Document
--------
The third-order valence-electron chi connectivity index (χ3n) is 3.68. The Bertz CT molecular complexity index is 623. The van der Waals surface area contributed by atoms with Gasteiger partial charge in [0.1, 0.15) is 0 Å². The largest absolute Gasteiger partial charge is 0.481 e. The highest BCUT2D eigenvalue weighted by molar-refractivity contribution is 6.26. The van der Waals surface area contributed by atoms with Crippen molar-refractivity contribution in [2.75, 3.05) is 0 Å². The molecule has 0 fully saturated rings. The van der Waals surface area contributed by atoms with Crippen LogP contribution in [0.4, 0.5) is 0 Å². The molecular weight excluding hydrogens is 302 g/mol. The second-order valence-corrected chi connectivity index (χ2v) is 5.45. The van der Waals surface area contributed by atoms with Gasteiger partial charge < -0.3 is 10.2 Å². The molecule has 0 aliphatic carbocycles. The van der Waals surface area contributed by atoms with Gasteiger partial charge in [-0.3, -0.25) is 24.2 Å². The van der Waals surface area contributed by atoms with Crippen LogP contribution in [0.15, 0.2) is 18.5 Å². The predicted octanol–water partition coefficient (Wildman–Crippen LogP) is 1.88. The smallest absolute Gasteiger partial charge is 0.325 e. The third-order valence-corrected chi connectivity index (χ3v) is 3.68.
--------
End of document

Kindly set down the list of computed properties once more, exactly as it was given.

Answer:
The third-order valence-electron chi connectivity index (χ3n) is 3.68. The Bertz CT molecular complexity index is 623. The van der Waals surface area contributed by atoms with Gasteiger partial charge in [0.1, 0.15) is 0 Å². The largest absolute Gasteiger partial charge is 0.481 e. The highest BCUT2D eigenvalue weighted by molar-refractivity contribution is 6.26. The van der Waals surface area contributed by atoms with Crippen molar-refractivity contribution in [2.75, 3.05) is 0 Å². The molecule has 0 fully saturated rings. The van der Waals surface area contributed by atoms with Crippen LogP contribution in [0.4, 0.5) is 0 Å². The molecular weight excluding hydrogens is 302 g/mol. The second-order valence-corrected chi connectivity index (χ2v) is 5.45. The van der Waals surface area contributed by atoms with Gasteiger partial charge < -0.3 is 10.2 Å². The molecule has 0 aliphatic carbocycles. The van der Waals surface area contributed by atoms with Gasteiger partial charge in [-0.3, -0.25) is 24.2 Å². The van der Waals surface area contributed by atoms with Crippen LogP contribution in [0.15, 0.2) is 18.5 Å². The predicted octanol–water partition coefficient (Wildman–Crippen LogP) is 1.88. The smallest absolute Gasteiger partial charge is 0.325 e. The third-order valence-corrected chi connectivity index (χ3v) is 3.68.